CHICAGO — An actor can make a good living, and even flourish, across an entire career without finding the role that truly understands him.
Ed Asner, who died Sunday at 91, found his: Lou Grant, the surly, sneaky-avuncular news director of WJM-TV on “The Mary Tyler Moore Show.” Prior to that show — one of a sterling handful of situation comedies we’ll be revisiting decades from now — the son of an Orthodox Jewish Kansas City junkman worked hard, and not always gratifyingly, in a decade (the 1960s) dominated for him by supporting heavies and brusque, salt-of-the-earth authority figures.
Asner faced the camera, or a fellow actor, like the onetime high school football tackle he was. All business. Ready to charge. He had the stuff while rarely having the material to maximize it. He could hold his own with old-guard Hollywood stars, as he did with John Wayne and Robert Mitchum in the 1967 Howard Hawks Western “El Dorado” (1967). He plays a generic bad guy well there, delivering a small part with focused intensity, an expressive glower in occasional close-up and (the bonus) a sly sense of a malevolent side character messing with the leading players’ heads.
“I was afraid of comedy,” Asner used to say in interviews. On stage he hated the way laughs came easily in one performance, only to vanish the following night. In a 1998 A&E “Biography” special devoted to Asner, “Mary Tyler Moore Show” executive producer Allan Burns described Asner’s initial audition for Lou Grant as “the worst reading in the history of show business.” Flat. Humorless. No spunk.
But despite Moore’s own initial misgivings, he and Lou became one. The second he landed the “spunk” payoff line in the show’s pilot, Asner knew something had just happened. Things were going to be different after that.
Lou Grant made a uniquely daring transition from half-hour sitcom (1970-1977) to the CBS-TV spinoff “Lou Grant” (1977-1982). The actor who played him became a beloved TV superstar, winning seven Emmy Awards during those years, two of them for his work on the biggest miniseries of the ‘70s: “Rich Man, Poor Man” and “Roots.”
Then something else happened, not suddenly but gradually. Asner’s leftist, advertiser-unfriendly political activism, particularly his championing of the El Salvadoran revolutionaries fighting the U.S.-backed military junta, put him squarely at odds with some of his fellow Screen Actors Guild constituents during his tenure as SAG president.
As a young, striving Chicago actor, as Asner recalled in the documentary “Compass Cabaret 55,” the junkman’s son bounced out of the University of Chicago after a year and a half, working various jobs and acting when he could. He stayed quiet about the anti-communist Hollywood blacklist, “like the craven bastards we were,” he said in the documentary.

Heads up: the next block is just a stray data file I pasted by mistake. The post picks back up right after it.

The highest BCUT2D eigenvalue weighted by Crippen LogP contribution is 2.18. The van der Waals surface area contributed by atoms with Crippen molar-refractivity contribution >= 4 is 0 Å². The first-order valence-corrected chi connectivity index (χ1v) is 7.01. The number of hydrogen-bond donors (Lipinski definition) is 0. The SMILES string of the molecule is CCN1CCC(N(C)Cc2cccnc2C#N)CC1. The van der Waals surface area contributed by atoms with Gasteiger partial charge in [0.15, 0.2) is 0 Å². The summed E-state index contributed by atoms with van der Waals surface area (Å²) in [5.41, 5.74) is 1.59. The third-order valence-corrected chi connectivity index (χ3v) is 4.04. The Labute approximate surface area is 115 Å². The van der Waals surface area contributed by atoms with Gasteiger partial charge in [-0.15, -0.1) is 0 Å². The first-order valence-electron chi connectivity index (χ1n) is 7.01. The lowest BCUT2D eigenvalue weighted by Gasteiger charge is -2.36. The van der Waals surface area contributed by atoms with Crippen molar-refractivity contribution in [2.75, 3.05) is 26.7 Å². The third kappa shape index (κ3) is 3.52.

Once “Lou Grant” left the air in 1982, with CBS citing low ratings though they were still pretty high, Asner rarely stayed quiet about his beliefs.
He credited his early Chicago theater work as the spark that lit the fire. He roomed with Mike Nichols for a short time in the early 1950s, around the time Nichols directed him in William Butler Yeats’ “Purgatory” on campus. When Paul Sills opened the Playwrights Theatre Club on North LaSalle Street, the troupe included Nichols, Elaine May, Barbara Harris and Asner. Three of them were supernaturally gifted improvisers; Asner, not so much.
“For me, acting was therapy,” he once said. “I was not pleased with who I was.” Those early years were full of tumult and rejection. He left U Chicago because his grades weren’t good and he was dating someone who wasn’t Jewish and for those two facts, his parents cut him off financially.
Decades later Asner gave away a lot of his money to causes. As his “Mary Tyler Moore Show” comrade Gavin McLeod, who died earlier this year, says in the 1998 “Biography” special: “He had a heart for the rank and file.”
A lot happens in 23 years. That “Biography” segment is extremely misleading today; it implies Asner was essentially done with his stardom before the 21st century and had already settled into cranky semi-retirement, a life of protests with a second marriage on the horizon (that one didn’t last, either).
But in so many ways, time was good to Asner until the end. He got hot again and stayed active. He was a gas on Twitter. He’d already won millions of new fans by way of two unusually good family pictures early in the new century, playing a wryly disgruntled Santa Claus in “Elf” (2003) and voicing Carl in Disney/Pixar’s lovely “Up” (2009). He did voice-over work and guest spots in dozens of comedies and dramas, plus the occasional film.
And he toured in a one-man show about Franklin Delano Roosevelt well into his 80s, landing in the Chicago area in 2011 for a Woodstock Opera House engagement.
There’s a photo of Asner visiting the Chicago Tribune newsroom in 1978, early in the run of “Lou Grant.” He’s shaking hands with city editor Bernie Judge, while day city editor Donald Agrella smiles. The newsroom — the rank and file — was awed by Asner’s presence, and by what he bellowed, good-naturedly, to the reporters present: “All right, you turkeys! Get to work!” Many say Agrella was a model for the second, hourlong iteration of Lou Grant. The “hat and coat!” line of Lou’s: That was Agrella.
Asner’s real-life inspirations aside: It was the man created on the page who inspired Ed Asner. And magically, indelibly, the other way around.